Heading into the close the FTSE 100 is 1% lower, as the dollar falls once again following US CPI.
- Stocks erase recent gains, especially in Europe
- US inflation still muted
- Little excitement in UK Spring statement
The recent outbreak of bullishness has taken something of a knock today, and it’s not hard to find the culprits. US CPI came in bang in line with forecasts, but evidently there were plenty of dollar bulls who had been expecting more, especially from the core figure. While this disappointed on the headline number, the three-month annualised change hit its highest level since early 2011. The problem for dollar bulls here however is even this measure promptly turned southwards after this seven years earlier. One month’s data is not enough to build a fresh bullish case for the dollar, so the beleaguered euro and sterling both got a lift, and this sent home markets into a tailspin. As the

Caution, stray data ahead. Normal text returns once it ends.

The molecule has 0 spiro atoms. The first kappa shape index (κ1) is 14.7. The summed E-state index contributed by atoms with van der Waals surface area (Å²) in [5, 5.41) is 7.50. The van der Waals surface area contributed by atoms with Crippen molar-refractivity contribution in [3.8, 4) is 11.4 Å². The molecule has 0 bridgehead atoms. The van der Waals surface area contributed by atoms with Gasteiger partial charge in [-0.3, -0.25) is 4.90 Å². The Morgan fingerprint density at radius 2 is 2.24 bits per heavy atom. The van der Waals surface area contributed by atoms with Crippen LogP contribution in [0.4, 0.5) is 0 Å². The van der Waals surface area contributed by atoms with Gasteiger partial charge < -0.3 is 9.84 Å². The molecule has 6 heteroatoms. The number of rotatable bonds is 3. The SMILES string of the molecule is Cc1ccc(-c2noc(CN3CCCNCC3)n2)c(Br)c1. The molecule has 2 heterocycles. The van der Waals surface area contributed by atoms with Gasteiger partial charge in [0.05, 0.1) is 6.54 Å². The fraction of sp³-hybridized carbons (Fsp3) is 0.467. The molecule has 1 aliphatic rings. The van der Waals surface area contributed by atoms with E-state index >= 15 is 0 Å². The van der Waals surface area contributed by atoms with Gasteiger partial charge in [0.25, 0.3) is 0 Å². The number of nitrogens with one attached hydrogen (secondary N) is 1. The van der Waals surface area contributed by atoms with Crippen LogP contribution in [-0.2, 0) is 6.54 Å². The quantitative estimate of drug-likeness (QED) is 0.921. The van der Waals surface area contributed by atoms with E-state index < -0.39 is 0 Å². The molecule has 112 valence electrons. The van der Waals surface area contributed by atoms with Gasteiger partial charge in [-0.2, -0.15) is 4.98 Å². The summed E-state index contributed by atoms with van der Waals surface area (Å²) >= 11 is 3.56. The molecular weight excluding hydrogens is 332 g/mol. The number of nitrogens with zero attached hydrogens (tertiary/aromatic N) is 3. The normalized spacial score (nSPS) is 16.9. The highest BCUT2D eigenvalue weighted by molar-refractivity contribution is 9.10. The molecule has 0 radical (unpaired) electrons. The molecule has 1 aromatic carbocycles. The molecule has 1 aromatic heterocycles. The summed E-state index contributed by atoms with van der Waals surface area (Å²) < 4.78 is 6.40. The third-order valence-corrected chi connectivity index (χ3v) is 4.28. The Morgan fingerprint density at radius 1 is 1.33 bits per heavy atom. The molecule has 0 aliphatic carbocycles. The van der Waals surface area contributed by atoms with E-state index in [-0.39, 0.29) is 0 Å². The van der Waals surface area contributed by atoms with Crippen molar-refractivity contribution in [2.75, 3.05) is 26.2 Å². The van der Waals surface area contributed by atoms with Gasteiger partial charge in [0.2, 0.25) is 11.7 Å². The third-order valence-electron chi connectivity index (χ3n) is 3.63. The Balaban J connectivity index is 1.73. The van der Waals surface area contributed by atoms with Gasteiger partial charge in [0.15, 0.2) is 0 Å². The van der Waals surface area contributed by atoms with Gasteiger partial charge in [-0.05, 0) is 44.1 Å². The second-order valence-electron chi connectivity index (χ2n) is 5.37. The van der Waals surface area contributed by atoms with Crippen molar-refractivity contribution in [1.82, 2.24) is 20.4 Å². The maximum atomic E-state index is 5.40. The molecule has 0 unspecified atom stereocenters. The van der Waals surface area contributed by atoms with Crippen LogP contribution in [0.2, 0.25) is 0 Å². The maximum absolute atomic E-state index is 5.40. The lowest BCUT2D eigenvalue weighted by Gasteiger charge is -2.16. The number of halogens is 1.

session entered its final hour in London the FTSE continued to plumb new depths, although the US continues to hold on around the lows of yesterday’s session.
The Spring budget statement served up predictably thin gruel for markets, with the Chancellor able to offer little in the way of excitement. It would not do to attribute the bounce in the pound to the OBR’s forecasts, and the news that the UK won’t stop throwing money across the Channel until some forty years hence will not exactly excite the Leave Camp. Brexit remains the only game in town.
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